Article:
Importance of CE Markings on PPE

Is the CE marking mandatory? In Europe, all products covered by a European regulatory text (a regulation or directive) must bear the CE (European Conformity) marking. For personal protective equipment, EU regulation 2016/425 (formerly the 89/686/EC directive) regulates the manufacture and marketing of fall protection PPE.


Difference between a directive and a regulation

A regulation is a Community law that applies to all member states in the European Union. It is directly applicable as written. A directive must be implemented by the member state itself. In other words, it is transcribed. This means that the state is free to choose the means by which it will implement the law. It must implement the directive by a certain deadline.

What is the purpose of the CE marking?
The CE marking reflects the manufacturer’s commitment to comply with European legislation and is mandatory for placing a product on the common market. It does not mean that the product comes from the European Union. It allows the product to be marketed and sold anywhere within the EU.

How do PPE manufacturers obtain the right to place the CE marking on their products?
To obtain a CE marking, PPE are required to meet the essential health and safety requirements of EU regulation 2016/425.

These requirements cover such aspects of the product as ergonomics, comfort, safety, weight, and strength, although they do not provide any specific values. Only the various ‘harmonized’ standards define with greater precision any construction and performance requirements, as well as the information/markings that must accompany the product. Each standard covers a well-defined field of application.

A harmonized standard is a standard that can provide a presumption of conformity with the essential health and safety requirements of EU regulation 2016/425.

There are two cases for PPE:
CASE 1: PPE with a field of application that is covered by one or more existing harmonized standards.
CASE 2: PPE with characteristics or a field of application not covered by any standard.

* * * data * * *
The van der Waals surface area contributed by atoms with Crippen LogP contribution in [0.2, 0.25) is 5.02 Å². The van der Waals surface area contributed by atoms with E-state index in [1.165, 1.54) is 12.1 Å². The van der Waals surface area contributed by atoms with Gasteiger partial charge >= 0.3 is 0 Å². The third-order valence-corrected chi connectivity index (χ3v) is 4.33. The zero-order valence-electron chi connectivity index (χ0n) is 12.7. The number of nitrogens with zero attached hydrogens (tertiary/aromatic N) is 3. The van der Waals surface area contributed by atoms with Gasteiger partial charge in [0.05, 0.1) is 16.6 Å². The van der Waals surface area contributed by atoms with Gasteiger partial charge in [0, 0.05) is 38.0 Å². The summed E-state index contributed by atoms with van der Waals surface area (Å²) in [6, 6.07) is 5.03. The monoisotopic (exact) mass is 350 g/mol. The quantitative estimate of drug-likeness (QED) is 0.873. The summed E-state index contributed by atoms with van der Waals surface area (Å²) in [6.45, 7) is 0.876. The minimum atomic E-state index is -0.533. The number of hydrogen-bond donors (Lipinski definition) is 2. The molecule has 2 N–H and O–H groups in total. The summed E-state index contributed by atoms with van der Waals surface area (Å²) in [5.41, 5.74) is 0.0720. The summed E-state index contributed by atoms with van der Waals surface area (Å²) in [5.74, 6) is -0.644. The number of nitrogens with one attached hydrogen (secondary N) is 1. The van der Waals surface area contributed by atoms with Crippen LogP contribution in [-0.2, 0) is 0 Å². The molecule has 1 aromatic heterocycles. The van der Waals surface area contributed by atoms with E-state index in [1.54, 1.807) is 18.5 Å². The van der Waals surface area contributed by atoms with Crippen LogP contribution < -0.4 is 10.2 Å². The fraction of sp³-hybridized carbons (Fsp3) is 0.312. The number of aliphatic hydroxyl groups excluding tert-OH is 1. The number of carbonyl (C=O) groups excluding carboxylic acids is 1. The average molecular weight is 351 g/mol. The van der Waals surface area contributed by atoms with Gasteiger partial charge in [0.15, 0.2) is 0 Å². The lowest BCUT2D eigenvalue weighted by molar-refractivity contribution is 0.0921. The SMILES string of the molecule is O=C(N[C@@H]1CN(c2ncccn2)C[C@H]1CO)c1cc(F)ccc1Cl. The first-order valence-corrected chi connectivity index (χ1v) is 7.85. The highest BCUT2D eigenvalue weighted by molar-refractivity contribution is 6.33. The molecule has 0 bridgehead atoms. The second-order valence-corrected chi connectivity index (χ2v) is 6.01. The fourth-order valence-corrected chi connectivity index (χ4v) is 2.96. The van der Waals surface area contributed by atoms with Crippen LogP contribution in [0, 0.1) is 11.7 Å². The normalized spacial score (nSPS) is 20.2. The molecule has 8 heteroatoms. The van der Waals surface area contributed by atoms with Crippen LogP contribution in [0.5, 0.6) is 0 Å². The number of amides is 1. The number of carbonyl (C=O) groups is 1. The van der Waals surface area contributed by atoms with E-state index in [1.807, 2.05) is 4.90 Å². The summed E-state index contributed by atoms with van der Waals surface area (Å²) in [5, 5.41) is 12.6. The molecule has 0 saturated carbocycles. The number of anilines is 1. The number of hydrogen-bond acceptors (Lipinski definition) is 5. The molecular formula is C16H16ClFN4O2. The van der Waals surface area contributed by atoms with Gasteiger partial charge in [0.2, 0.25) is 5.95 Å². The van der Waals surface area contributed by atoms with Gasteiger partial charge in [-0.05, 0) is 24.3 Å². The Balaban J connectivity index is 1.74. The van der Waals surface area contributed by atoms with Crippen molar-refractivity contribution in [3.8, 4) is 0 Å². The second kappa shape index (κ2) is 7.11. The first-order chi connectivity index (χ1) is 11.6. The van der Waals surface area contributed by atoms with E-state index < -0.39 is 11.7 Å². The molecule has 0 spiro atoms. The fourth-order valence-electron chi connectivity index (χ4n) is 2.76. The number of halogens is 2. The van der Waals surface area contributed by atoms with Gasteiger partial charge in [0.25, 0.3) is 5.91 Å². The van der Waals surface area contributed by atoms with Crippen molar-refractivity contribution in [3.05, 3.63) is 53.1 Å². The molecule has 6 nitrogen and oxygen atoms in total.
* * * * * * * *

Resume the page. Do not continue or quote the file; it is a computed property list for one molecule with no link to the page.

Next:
In both cases, the manufacturer engages an independent notified body to conduct an EU type assessment. It is this assessment that provides authorization to use the CE marking.

What is an EU type assessment?

The EU type assessment is the part of the conformity evaluation procedure where a notified body assesses the PPE ‘s technical design to verify and attest that it meets the requirements for all current applicable regulations.

CASE 1: The PPE meets existing standards. The EU type assessment is based on compliance with the standards requirements the product claims to meet.  AVAO BOD FAST international version: Fall arrest, work positioning, and suspension harness (EN 361, EN 358, EN 813).

CASE 2: The PPE does not meet (or only partially meets) a harmonized standard. This can happen, for example, when a product targets a new use not yet covered by existing standards, or if the product’s features are covered by several different standards without full compliance with any single standard. The manufacturer then submits technical specifications to the notified body to define the specific requirements (e.g. tests or technical information) either within or outside existing standards. It is the notified body that examines and approves the technical specifications. The EU type assessment is based on compliance with the essential health and safety requirements of EU regulation 2016/425 as well as specific requirements approved by the notified body.

ZIGZAG: mechanical Prusik for tree care.
There is no existing standard that covers a device like the ZIGZAG. The ZIGZAG’s functions simultaneously address the standards for rope clamps and for descenders, with the specificity of using a doubled rope.

These devices are covered by EN standard 12841, which defines three types:
Type A for backup belay devices, Type B for rope clamps, Type C for descenders. To approve the ZIGZAG, the notified body in charge of certification decided to use the most relevant test protocols for types B and C as defined by this standard. Function and strength tests from EN standard 12841:2006 performed for ZIGZAG certification: All tests were carried out in doubled rope configuration in accordance with the recommendations described in detail in the product’s Instructions for Use, using two different ropes of the minimum and maximum diameters as indicated on the device (EN 1891 type A rope, 11.5 mm and 13 mm). Function tests after exposure to moisture, heat (+50° C), and cold (-30° C) (requirement: less than 300 mm of device slippage on the rope). Tests for locking onto the rope (type C devices) for 3 minutes under a 3 kN load (requirement: less than 300 mm of device slippage on the rope). Tests for static strength (type C devices) (12 kN strength requirement, increased to 15 kN for the ZIGZAG). Drop tests for dynamic performance (type B and C devices): drop a 140 kg mass 1 meter on 1 meter of rope + 1 meter dynamic lanyard (requirement: the mass is not released + measure residual strength under 3 kN for 3 minutes). Test the ability to keep the speed of descent under 2 m/s without damaging the rope (type C devices); test conducted for 100 kg and 140 kg. Measure temperature increase of metal parts while lowering a mass (type C devices) (no parts in contact with the user heated to more than 48°C – see the Instructions for Use for more information).

(Note: certification tests are conducted by the independent laboratory of a notified body, which issues an EU type assessment certificate. During product development, Petzl conducted several tests on its own.)

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